Ministry reports US spy agencies' latest attempt to recruit Russian worker was on Jan 14Russian Politics & Diplomacy January 18, 21:57
Austria’s president-elect says he is ready to maintain good relations with RussiaWorld January 18, 21:50
Putin briefs Merkel, Hollande on steps to implement Syrian ceasefireRussian Politics & Diplomacy January 18, 20:39
Putin, Merkel, Hollande agree to give fresh impetus to Normandy Four activitiesRussian Politics & Diplomacy January 18, 20:26
Russian Eurobonds may be floated in spring 2017 — finance ministerBusiness & Economy January 18, 19:48
Russia, Turkey report 14 ceasefire breaches in Syria per dayWorld January 18, 19:17
Analyst believes removal of sanctions can be political bargaining chip with RussiaRussian Politics & Diplomacy January 18, 18:45
Arctic Forum’s task is to change perception of region as source of raw material — officialBusiness & Economy January 18, 18:28
OPEC revises Russia’s oil production outlook downward by 110,000 bpd in 2017Business & Economy January 18, 18:20
SOCHI, February 9. /ITAR-TASS/. Norway’s Martin Johnsrud Sundby admitted he had pushed Russia’s Maxim Vylegzhanin at the finish line of men’s 30 skiathlon race. Sundby finished in the 3rd place, leaving Vylegzhanin behind in the 4th position.
Olympic review board has turned down a petition by the Russian team over the results of Sunday’s event in men’s skiathlon.
Yelena Vyalbe, the chief coach of the Russian team said the managers of the team are now considering an appeal, which they will file with the International Ski Federation (FIS).
The protest was filed over the outcome in a relay race, in which the Russian racer Maxim Vylegzhanin took the first place losing 0.1. bronze to Martin Johnsrud Sundby of Norway, who got bronze as a result.
The Russian team complained that Sundby had cut up Vylegzhanin at the very end of the finishing gate in the 30 km race. One-tenth of a second might have been lost to the Norwegian precisely because of his maneuver, the petition said.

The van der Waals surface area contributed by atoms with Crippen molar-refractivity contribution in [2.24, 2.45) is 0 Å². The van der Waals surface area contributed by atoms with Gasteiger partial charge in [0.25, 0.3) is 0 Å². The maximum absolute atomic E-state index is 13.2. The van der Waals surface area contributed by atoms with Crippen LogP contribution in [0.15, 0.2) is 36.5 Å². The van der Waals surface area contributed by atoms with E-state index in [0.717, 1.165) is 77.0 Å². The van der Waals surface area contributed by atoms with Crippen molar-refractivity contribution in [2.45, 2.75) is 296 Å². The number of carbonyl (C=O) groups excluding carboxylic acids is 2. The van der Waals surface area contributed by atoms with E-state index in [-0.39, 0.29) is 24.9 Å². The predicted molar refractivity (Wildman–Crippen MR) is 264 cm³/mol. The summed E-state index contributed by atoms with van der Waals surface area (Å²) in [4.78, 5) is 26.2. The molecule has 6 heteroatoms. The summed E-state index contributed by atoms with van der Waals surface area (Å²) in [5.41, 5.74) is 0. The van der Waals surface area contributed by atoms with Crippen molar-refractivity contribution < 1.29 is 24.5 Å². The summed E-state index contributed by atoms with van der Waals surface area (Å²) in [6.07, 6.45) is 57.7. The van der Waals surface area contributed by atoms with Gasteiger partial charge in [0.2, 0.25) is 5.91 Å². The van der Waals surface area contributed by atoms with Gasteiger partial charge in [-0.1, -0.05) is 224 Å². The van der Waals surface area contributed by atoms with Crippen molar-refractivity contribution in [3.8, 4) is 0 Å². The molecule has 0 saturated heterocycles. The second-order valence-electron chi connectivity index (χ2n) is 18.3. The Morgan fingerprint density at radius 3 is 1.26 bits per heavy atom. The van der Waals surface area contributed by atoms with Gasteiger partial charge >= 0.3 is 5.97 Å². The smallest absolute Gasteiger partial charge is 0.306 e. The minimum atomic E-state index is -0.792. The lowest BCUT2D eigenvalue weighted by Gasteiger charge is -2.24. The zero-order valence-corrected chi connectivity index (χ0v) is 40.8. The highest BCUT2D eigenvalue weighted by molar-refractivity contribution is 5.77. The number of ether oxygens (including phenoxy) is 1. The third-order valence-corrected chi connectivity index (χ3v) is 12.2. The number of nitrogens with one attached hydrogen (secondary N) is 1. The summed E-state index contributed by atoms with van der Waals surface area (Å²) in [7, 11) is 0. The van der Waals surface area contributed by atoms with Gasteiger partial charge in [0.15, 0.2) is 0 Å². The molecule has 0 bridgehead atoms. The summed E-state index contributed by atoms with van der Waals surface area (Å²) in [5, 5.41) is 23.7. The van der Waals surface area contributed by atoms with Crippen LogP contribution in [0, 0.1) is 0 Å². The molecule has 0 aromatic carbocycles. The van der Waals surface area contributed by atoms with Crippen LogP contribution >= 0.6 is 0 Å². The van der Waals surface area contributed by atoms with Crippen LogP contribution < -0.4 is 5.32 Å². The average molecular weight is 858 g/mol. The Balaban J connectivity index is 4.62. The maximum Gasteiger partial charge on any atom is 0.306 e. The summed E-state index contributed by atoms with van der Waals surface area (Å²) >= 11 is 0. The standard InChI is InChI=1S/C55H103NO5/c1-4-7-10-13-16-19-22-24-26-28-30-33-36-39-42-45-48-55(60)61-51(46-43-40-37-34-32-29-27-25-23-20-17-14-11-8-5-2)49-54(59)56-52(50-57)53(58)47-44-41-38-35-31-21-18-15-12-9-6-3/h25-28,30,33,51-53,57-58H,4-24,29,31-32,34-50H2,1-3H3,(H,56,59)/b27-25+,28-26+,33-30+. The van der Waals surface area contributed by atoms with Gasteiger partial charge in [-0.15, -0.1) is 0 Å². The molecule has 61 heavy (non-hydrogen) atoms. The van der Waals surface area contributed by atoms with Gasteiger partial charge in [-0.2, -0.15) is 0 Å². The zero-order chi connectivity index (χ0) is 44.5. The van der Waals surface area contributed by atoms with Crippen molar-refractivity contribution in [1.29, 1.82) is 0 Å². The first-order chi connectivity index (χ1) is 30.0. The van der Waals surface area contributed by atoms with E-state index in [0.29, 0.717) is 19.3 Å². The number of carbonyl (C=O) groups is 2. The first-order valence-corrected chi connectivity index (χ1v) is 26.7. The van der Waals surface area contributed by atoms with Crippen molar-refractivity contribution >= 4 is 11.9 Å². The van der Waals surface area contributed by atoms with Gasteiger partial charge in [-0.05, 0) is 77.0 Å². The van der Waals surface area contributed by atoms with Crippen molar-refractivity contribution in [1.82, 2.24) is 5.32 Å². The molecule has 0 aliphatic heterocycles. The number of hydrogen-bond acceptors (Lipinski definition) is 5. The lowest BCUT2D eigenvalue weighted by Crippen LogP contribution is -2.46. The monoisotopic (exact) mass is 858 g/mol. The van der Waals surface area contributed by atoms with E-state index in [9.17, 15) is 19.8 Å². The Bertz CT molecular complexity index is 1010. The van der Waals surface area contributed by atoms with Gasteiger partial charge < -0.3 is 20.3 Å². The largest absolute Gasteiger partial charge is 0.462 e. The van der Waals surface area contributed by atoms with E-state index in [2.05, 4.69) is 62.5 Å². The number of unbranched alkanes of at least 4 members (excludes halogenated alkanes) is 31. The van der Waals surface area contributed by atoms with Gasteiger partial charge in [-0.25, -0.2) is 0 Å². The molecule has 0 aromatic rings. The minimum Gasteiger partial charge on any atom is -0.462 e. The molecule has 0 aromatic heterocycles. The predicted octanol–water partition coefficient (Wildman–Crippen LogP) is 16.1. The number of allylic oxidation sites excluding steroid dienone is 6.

In the meantime, team manager Yuri Charkovsky said the Russian side is ready to go as far as the Court of Arbitration for Sport in Lausanne.
In line with regulations, an appeal with the CAS should be filed within 48 hours.
Maxim Vylegzhanin believes that Martin Sundby did not have the right to cross the dividing line between the finish lanes.
“Those who watched the race will understand me,” he said. “When you are in the finish corridor you can’t cross the division lines. I think Sundby wasn’t right. He got in my way at the very finish line.”
“I don’t know whether or not I’d be a winner in the final run but it’s a proven fact anyway that he did hinder me,” Vylegzhanin said.
He added along with it that he was not going to harbor malice at Sundby. “I’m confident in my own strength anyway and I’m ready to fight to the very end,” he said.
Martin Sundby said he had learned about the protest on behalf of the Russian team only after he had been invited to the referees’ room.
Martin confessed that he suddenly felt overtired when he was approaching the finish and he couldn’t see practically anything at the last meters of the race. Because of this overtiredness, he lost balance in the finish corridor and, quite possibly, veered into the ski run, in which Maxim was moving.
Martin admitted that this was bad enough but he claimed the photofinish was showing quite obviously he had been well ahead of Maxim and he had veered into the neighboring corridor only at the last few meters of the race and that is why he did not think he could interfere with the Russian skier’s results in any way.
He said he did not have a habit of hindering the fellow-athletes running next to him and he hope Maxim would believe him.